There’s no shortage of experts who agree. “We currently have more than 50,000 Covid-19 cases per day at a time when international travel is dramatically reduced,” says Professor Martin Michaelis at the University of Kent’s School of Biosciences. “The spread is occurring in all parts of the country, including remote areas. I have no doubt that this increase is caused by community spread within the UK – residents of which currently represent a much higher risk to other countries than vice versa. This is also demonstrated by the new SARS-CoV-2 variant discovered in the UK, and which has been transmitted to other countries by travellers from the UK.”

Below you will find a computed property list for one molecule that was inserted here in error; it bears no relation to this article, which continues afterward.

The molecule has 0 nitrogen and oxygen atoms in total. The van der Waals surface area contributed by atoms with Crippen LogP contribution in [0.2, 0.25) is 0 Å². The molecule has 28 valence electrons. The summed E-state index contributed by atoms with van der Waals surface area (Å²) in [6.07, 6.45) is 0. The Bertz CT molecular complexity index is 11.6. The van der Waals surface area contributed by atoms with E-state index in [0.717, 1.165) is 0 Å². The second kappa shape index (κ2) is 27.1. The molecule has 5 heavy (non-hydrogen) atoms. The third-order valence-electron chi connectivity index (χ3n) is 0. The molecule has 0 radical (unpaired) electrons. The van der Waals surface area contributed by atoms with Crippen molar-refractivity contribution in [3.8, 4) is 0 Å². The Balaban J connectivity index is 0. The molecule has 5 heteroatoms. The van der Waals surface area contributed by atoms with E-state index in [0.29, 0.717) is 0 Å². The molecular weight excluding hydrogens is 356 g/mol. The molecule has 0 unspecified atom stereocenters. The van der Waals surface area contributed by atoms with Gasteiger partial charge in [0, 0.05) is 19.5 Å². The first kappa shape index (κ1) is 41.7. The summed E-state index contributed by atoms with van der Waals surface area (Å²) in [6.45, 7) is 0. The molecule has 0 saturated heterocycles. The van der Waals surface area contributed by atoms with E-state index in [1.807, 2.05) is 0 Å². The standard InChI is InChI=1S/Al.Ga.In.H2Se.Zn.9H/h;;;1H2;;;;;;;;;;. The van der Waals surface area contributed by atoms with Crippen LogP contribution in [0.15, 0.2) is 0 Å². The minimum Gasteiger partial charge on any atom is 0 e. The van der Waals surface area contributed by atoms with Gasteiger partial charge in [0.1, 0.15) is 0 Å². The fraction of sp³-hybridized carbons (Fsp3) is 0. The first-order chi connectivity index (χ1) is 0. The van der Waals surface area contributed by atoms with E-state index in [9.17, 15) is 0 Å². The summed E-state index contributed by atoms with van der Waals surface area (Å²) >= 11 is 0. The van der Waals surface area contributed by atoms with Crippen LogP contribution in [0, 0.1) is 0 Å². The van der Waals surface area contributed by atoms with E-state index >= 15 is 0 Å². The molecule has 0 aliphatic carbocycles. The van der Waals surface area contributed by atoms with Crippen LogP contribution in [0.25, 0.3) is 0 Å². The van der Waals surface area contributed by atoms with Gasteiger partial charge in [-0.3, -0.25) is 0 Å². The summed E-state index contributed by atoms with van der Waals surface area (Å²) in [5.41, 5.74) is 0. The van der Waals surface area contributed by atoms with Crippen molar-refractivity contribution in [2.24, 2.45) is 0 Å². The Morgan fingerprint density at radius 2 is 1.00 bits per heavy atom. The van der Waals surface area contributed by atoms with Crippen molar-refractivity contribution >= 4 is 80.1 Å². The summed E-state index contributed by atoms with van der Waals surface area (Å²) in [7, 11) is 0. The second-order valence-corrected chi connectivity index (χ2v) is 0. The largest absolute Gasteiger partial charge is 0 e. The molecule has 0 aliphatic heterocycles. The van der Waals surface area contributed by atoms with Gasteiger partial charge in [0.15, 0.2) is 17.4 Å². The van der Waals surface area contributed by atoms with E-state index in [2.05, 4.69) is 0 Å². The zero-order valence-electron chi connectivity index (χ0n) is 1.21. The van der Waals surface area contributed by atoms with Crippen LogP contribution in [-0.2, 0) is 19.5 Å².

My theory? The people who moan the loudest about the lack of checks for incoming travellers do so simply because they can’t quite bring themselves to admit that it’s their own behaviour that has contributed to the current state of affairs. They’ll tut smugly about the lack of border checks to friends who have suddenly become childcare providers, and mention how they haven’t left the country once, while happily glossing over the fact they’ve hosted illicit dinner parties, gone on pub crawls and burst countless social bubbles. They’d be horrified at the thought of crossing paths with someone who’s just stepped off a plane from the Caribbean, when it’s actually their rule-flouting mate from Basingstoke, not Barbados, who poses the biggest risk.
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